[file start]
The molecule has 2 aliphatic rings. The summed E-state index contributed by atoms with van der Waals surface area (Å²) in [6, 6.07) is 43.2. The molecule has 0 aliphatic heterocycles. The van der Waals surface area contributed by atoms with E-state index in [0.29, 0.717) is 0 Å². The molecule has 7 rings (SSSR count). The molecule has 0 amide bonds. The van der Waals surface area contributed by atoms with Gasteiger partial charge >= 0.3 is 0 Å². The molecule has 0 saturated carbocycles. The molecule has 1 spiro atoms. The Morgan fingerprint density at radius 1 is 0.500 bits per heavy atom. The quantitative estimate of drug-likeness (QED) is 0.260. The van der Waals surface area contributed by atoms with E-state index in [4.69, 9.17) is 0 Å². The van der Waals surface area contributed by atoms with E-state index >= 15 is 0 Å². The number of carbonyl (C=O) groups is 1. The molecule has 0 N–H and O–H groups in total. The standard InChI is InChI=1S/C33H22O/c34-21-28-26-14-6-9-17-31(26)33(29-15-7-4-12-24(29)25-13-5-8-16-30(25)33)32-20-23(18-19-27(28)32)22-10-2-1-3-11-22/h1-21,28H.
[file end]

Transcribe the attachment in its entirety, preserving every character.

The molecule has 2 aliphatic rings. The summed E-state index contributed by atoms with van der Waals surface area (Å²) in [6, 6.07) is 43.2. The molecule has 0 aliphatic heterocycles. The van der Waals surface area contributed by atoms with E-state index in [0.29, 0.717) is 0 Å². The molecule has 7 rings (SSSR count). The molecule has 0 amide bonds. The van der Waals surface area contributed by atoms with Gasteiger partial charge >= 0.3 is 0 Å². The molecule has 0 saturated carbocycles. The molecule has 1 spiro atoms. The Morgan fingerprint density at radius 1 is 0.500 bits per heavy atom. The quantitative estimate of drug-likeness (QED) is 0.260. The van der Waals surface area contributed by atoms with E-state index in [4.69, 9.17) is 0 Å². The van der Waals surface area contributed by atoms with E-state index >= 15 is 0 Å². The number of carbonyl (C=O) groups is 1. The molecule has 0 N–H and O–H groups in total. The standard InChI is InChI=1S/C33H22O/c34-21-28-26-14-6-9-17-31(26)33(29-15-7-4-12-24(29)25-13-5-8-16-30(25)33)32-20-23(18-19-27(28)32)22-10-2-1-3-11-22/h1-21,28H.